Not pretty enough to qualify as ugly... but effective enough
A nice way to describe tonight's 96-83 win over the Trailblazers, actually. About as picturesque as Tara Reid pre-makeup the morning after a drinking binge, with negatives plenty to be found in the mix. Two points apiece from starters Derek Fisher and Luke Walton, neither of whom brought much to the table. A seriously sluggish first quarter, featuring little in the way of makes (37% from the field) or energy (a 13-7 rebound deficit and defensive lapses from every Laker starter). Foul trouble limiting Lamar Odom to just ten minutes and two points in the first half. And four quarters full of Lakers getting visibly annoyed by the Portland's physical nature and some calls not coming their way (by the end of the third quarter, I was expecting Pau Gasol to shank LaMarcus Aldridge). Said element often led to a loss of composure, which in turn led to ball movment and anything inside-out eschewed for quick, frustration-fueled, off-target bombs.
A far cry from how the game would have been played in "Utopia Arena."
But by the time the smoke had cleared and it was all said and done, the Lakers pulled it together, got their fourth quarter mojo working (spotlighted by Kobe Bryant's 11 dagger points) and demonstrated just how good this purple and gold team has become. Yeah, it wasn't particularly impressive if you're looking through a "we must dominate 24/7!" lens. But at the same time, it's easy to win when you're steamrolling from the opening tip off and never looking back. But real teams prove their mettle by facing tests. Tonight, the Lakers stared adversity in the face and refused to blink. That's what this Laker team did tonight. And they did it as a team. Obviously, Kobe's 30/9/7 reflects a dude putting up some quality stats (more so in the second half, where he racked 22), but despite only Gasol joining him as a double figure starter, The New Jack Bauer didn't make it happen alone. Jordan Farmar put up a career-tying 21 points off the pine. Sasha Vujacic and Ronny Turiaf combined for 20. And even though he didn't score much, Odom hit the glass hard, especially when it counted most (8 boards in the final frame).
In the end, tonight's victory was kinda like taking Robitussin for a cough. It tastes like crap going down, but once enough time has elapsed for the elixir to kick in, the benefits to having taken a swig become abundantly clear.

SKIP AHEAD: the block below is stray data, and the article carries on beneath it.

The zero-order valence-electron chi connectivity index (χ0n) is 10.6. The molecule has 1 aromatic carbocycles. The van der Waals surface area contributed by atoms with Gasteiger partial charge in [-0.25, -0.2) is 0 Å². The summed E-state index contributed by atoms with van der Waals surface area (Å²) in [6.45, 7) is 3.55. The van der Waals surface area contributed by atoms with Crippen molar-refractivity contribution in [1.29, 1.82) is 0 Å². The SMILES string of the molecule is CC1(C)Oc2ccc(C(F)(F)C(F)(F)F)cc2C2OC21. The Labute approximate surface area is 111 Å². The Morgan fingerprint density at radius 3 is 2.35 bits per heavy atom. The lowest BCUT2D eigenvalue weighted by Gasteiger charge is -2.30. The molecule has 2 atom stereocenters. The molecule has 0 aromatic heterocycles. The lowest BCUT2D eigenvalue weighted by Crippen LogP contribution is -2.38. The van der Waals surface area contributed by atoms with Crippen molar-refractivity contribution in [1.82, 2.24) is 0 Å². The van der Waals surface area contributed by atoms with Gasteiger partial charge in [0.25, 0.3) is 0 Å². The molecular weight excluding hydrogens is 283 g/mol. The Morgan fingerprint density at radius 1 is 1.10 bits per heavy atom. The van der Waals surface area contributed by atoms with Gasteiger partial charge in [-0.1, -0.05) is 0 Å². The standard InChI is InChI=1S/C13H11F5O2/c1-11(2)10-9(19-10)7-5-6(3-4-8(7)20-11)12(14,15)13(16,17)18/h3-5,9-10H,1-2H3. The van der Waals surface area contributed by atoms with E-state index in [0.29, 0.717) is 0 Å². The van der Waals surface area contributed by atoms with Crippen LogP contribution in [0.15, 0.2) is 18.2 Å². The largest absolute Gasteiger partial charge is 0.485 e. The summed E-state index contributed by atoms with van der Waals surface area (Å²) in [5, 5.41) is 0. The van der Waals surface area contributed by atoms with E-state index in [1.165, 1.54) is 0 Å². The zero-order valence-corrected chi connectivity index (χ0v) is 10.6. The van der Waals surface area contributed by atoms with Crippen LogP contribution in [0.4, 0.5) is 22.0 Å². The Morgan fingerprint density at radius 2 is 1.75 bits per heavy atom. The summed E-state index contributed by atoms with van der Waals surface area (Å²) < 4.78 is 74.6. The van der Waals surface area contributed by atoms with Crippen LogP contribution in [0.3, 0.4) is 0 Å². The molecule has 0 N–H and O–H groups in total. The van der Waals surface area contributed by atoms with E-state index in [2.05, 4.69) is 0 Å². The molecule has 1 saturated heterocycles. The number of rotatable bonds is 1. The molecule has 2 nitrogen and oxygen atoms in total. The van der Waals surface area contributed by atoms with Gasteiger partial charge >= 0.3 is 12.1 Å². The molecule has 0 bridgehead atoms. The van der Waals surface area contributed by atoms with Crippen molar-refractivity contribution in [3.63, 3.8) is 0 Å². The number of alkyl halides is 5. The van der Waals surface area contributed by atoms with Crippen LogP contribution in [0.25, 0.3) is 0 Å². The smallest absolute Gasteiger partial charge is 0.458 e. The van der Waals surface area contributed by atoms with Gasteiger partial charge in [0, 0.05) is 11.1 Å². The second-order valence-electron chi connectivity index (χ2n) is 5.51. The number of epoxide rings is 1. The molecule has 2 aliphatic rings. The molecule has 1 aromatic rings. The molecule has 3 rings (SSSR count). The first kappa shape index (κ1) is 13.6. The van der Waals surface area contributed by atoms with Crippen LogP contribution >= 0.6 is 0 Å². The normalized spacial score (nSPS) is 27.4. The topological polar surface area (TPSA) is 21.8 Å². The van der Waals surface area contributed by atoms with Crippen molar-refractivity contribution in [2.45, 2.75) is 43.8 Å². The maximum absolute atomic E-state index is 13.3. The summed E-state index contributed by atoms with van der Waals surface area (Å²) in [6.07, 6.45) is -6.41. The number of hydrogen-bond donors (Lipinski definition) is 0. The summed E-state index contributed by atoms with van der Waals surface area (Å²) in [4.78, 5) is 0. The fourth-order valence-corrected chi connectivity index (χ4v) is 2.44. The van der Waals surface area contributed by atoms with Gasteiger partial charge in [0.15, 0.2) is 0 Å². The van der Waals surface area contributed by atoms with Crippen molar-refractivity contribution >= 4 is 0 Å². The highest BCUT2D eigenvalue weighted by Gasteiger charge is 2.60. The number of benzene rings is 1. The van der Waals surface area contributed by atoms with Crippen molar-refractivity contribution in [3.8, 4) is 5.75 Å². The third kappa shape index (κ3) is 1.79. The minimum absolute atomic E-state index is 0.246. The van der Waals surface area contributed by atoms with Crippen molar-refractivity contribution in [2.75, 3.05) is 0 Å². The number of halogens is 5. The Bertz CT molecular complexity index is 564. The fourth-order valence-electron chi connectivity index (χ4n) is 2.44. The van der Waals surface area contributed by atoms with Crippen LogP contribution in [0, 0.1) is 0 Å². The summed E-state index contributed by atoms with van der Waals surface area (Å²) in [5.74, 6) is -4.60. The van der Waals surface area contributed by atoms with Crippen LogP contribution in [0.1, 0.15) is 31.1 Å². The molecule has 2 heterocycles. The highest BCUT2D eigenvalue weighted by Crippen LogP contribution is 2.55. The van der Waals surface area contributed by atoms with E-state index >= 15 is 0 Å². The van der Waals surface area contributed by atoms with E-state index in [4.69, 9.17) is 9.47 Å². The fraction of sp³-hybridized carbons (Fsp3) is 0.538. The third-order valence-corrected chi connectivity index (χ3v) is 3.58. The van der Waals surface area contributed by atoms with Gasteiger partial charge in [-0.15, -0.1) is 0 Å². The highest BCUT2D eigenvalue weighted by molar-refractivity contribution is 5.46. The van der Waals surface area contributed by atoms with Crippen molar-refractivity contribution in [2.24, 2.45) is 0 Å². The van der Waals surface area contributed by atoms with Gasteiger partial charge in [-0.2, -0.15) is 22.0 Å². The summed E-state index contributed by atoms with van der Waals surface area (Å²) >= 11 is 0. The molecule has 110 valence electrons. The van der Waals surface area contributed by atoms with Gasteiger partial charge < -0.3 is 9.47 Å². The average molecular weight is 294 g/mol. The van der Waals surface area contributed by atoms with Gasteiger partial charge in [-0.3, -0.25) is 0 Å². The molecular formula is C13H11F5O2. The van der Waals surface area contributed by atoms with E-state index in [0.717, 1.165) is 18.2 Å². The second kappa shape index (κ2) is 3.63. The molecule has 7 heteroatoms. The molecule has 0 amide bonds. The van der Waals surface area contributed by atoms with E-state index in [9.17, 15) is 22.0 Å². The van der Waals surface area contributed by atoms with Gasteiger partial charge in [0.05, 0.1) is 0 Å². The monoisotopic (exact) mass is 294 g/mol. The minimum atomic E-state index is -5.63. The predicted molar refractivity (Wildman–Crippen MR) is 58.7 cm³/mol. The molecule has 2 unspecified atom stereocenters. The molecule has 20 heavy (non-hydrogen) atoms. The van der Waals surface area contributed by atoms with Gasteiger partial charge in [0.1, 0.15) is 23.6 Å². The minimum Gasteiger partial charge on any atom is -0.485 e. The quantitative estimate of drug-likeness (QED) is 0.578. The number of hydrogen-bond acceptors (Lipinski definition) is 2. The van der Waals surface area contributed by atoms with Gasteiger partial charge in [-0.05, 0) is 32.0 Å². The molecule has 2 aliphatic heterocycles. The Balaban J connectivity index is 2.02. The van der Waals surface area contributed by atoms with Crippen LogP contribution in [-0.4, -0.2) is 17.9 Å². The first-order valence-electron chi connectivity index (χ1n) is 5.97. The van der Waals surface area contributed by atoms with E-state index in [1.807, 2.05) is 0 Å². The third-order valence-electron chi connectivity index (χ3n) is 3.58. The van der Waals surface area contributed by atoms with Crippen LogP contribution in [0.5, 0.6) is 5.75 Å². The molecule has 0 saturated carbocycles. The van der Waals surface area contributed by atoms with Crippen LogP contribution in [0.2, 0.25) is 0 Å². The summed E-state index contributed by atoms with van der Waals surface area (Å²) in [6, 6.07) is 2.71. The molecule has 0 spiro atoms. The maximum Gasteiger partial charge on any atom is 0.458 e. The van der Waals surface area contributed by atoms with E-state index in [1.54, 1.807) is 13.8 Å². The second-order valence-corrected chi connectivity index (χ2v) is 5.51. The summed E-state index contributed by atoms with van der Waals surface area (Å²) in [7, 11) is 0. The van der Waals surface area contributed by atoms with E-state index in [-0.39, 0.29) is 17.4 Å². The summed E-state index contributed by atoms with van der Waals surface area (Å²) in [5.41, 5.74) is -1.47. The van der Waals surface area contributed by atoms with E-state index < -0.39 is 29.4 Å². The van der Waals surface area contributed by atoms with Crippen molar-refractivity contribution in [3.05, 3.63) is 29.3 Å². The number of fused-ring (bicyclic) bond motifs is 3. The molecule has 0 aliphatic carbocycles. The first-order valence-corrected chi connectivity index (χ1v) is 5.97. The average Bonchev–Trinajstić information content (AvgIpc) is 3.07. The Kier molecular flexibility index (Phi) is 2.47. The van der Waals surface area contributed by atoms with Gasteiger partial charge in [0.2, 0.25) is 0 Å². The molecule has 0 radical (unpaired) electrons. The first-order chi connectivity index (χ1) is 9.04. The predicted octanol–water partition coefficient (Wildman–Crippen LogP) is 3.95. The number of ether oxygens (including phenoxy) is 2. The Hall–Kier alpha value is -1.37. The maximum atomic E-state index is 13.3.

AK (The breakdown and copy is below)
- Winning Ugly: The Lakers have been blowing through teams these days like revelers at Studio 54 through through their coke on a Saturday night in '77. Tonight, nothing came easy. The Lakers were behind from the start, had very little of the offensive flow to which we've all grown accustomed, were a step or three slow defensively, and generally looked out of sync. But after getting down 15 in the first, they slowly chipped away and never let Portland get full control of the game. When it got down to it in the fourth, L.A. pulled away. Yes, the Blazers helped them out, losing offensive discipline and butchering some easy opportunities, but in the end the Lakers took control of the game when they had to. Not every win is going to be pretty. The final score makes this look like a Lakers blowout, but anyone who watched knows differently. Still, all that matters is the W.
- Jordan Farmar: Playing big minutes for an ineffective Derek Fisher (see below), Farmar scored 21 points (tying a career high) on 8-10 from the floor. He was a spark that helped the Lakers erase the early Portland lead, and in the second half again came on quickly for Fisher, and played through to the end. He was aggressive going to the hoop, pushed the ball in the open floor, and launched confidently from downtown. All in all, it was a very big game for Farmar.
- Sasha Vujacic: Playing big minutes for an ineffective Luke Walton (see below), Sasha buried four big threes over the course of the night, including three in 21:01 of second half run. The nearly 32 minutes of total PT wasn't a career high (back in '05, Sasha logged 39 minutes in a roadie against the Blazers), but it was the most he's played this season and is an indication of the kind of confidence PJ has in him these days. More and more often, you'll see Sasha playing important, late minutes. The starting rotation didn't work, so PJ went with his reserves down the stretch, with very positive results.
- Late Glass Work: After three quarters, the Lakers were being outrebounded 35-28 and were especially vulnerable to offensive rebounds for the Blazers. The rebounding disparity helped explain why LA was locked in a two point game despite the Blazers sitting on 2-15 from downtown (they'd finish 2-20, by the way), and shooting 36.5% overall. In the fourth, the Lakers tightened up considerably, outboarding Portland 13-6, and limiting them to one offensive rebound. L.O, who was plagued with foul trouble all night, led the way with eight boards. Portland's shooting was so bad that they were unable to climb back into it without all the second chance opportunities.